In the United States, more of 30 million people have diabetes, according to data from the National Institute of Diabetes and Digestive and Kidney Diseases. Following a healthy, physically active eating plan can help you keep your blood glucose (sugar) level within your target range.
According to specialists, there is no single diet that is for all patients with different types of diabetes. However, there is healthy eating tips which are general for help you control your glucose, blood pressure and cholesterol levels.
1. Choose healthy carbohydrates
All carbohydrates affect blood glucose levels. Try to limit the carbohydrates they have added sugars or refined grains, Like the highly processed cereals, the white bread and white rice. Instead, eat carbohydrates from fruits, vegetables, whole grains, legumes, and skim or low-fat milk.
Choose cereals that have a whole grain as the first ingredient. Look for those with three grams of dietary fiber or more per serving, notes the American Diabetes Association (ADA).
2. Eat less salt
High salt intake contributes to arterial hypertension and increases the risk of heart disease and stroke. With diabetes, you are at higher risk for all of these conditions. The World Health Organization recommends less than 5 salt a day, less than a teaspoon.
Try to cook at home, to reduce the use of salt, season your food with spices and when you buy prepackaged food choose options with lower amounts of sodium.
3. Eat less red and processed meat
The British Diabetic Association (Diabetes UK) recommends switching from red and processed meat to legumes like beans and lentils, eggs, fish, poultry such as chicken and turkey, and unsalted nuts.
Legumes are rich in fiber and do not affect blood glucose levels too much and keep you full. Fatty fish like salmon, mackerel, sardines, and tuna are good sources of complete protein and the best source of omega-3s, a heart-healthy fat that fights inflammation
4. Eat more fruits and vegetables
Vegetables help you get vitamins, minerals, and fiber that your body needs to be healthy. Adults should consume 1½ to 2 cups of fruit and 2 to 3 cups of vegetables a day. Consume in your breakfast, lunch and dinner, also as snacks.
A piece of fresh fruit or fruit salad for dessert is a great way to satisfy cravings and get nutrition extra you’re looking for, states the ADA. Most fruits have a low glycemic index (GI) due to their fiber content.
5. Choose healthy fats
Healthy fats are necessary and beneficial for health. Limit foods high in saturated fat and avoid “bad” trans fats.
The healthier fats found in foods like unsalted nuts, seeds, avocados, fatty fish, olive oil, and avocado oil. Good fats can improve blood cholesterol levels, ease inflammation, and stabilize your heart rate.
6. Cut down on added sugar
Swap sugary drinks like sodas, energy drinks, and fruit juices for water, tea and coffee without sugar. Eliminating added sugars can help you control your blood glucose levels and maintain control of your weight.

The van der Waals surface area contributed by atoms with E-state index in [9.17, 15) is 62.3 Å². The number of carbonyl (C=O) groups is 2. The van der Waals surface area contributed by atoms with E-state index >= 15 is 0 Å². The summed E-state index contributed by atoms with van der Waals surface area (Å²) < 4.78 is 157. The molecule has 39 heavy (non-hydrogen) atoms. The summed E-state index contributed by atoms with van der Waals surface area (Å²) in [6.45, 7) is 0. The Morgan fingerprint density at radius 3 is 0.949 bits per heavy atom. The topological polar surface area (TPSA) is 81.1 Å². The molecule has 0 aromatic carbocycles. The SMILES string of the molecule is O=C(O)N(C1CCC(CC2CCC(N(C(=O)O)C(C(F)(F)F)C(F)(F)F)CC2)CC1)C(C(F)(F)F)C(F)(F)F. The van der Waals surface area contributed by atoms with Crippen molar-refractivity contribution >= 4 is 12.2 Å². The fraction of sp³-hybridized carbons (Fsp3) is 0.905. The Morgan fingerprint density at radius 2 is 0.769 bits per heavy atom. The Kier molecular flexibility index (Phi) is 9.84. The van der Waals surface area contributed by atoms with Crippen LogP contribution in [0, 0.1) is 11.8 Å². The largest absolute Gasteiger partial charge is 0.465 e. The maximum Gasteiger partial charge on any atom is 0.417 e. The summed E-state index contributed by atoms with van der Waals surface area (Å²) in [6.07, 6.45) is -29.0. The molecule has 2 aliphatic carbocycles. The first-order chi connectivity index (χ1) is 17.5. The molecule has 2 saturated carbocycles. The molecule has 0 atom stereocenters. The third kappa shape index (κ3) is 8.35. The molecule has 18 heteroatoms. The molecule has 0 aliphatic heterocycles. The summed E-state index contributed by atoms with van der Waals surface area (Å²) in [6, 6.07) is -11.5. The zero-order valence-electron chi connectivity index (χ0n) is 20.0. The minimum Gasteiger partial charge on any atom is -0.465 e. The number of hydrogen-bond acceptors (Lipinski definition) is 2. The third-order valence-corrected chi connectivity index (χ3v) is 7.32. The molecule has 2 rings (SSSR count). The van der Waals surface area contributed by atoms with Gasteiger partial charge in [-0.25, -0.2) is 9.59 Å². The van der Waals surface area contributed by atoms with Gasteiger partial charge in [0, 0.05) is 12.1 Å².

Diabetes UK notes that if your diabetes treatment uses sugary drinks to treat hypoglycemia, this is still important for managing your diabetes and should not be eliminated. It is important that if there are regular hypoglycemia, you discuss it with your doctor.
7. Avoid abusing alcohol
Moderate alcohol consumption equates to one drink for women and one to two drinks for men in a day. It is better if you go several days without alcohol. Do not drink on an empty stomach, alcohol can increase the likelihood of hypoglycemia.
8. Get minerals and vitamins from food
Food contains vitamins, minerals, dietary fibers and other substances beneficial to health. According to the Dietary Guidelines for Americans, people must get most of their nutrients from food.
Diabetes UK explains that some supplements can affect your medications or make some diabetes complications worse, as the renal disease. With a balanced diet you do not need to take supplements, unless directed by a doctor.
9. Enjoy healthy snacks
Instead of chips, cookies, and candy, opt for unsalted nuts, seeds, fresh fruit, vegetables, or yogurt. Taking care of the portions.
10. Don’t fall for “diabetic foods”
Many foods that are falsely promoted as “diabetic food” often have fat and calories like similar products and can still affect your blood glucose level, warns Diabetes UK.
How to integrate your plate
Remember to fill half of the plate with non-starchy vegetables, in one quarter of the plate place protein and in the other quarter of the plate serve grains or another type of starch source such as corn. You can also have a small cup of fruit or a piece of fruit if it is included in your meal plan.
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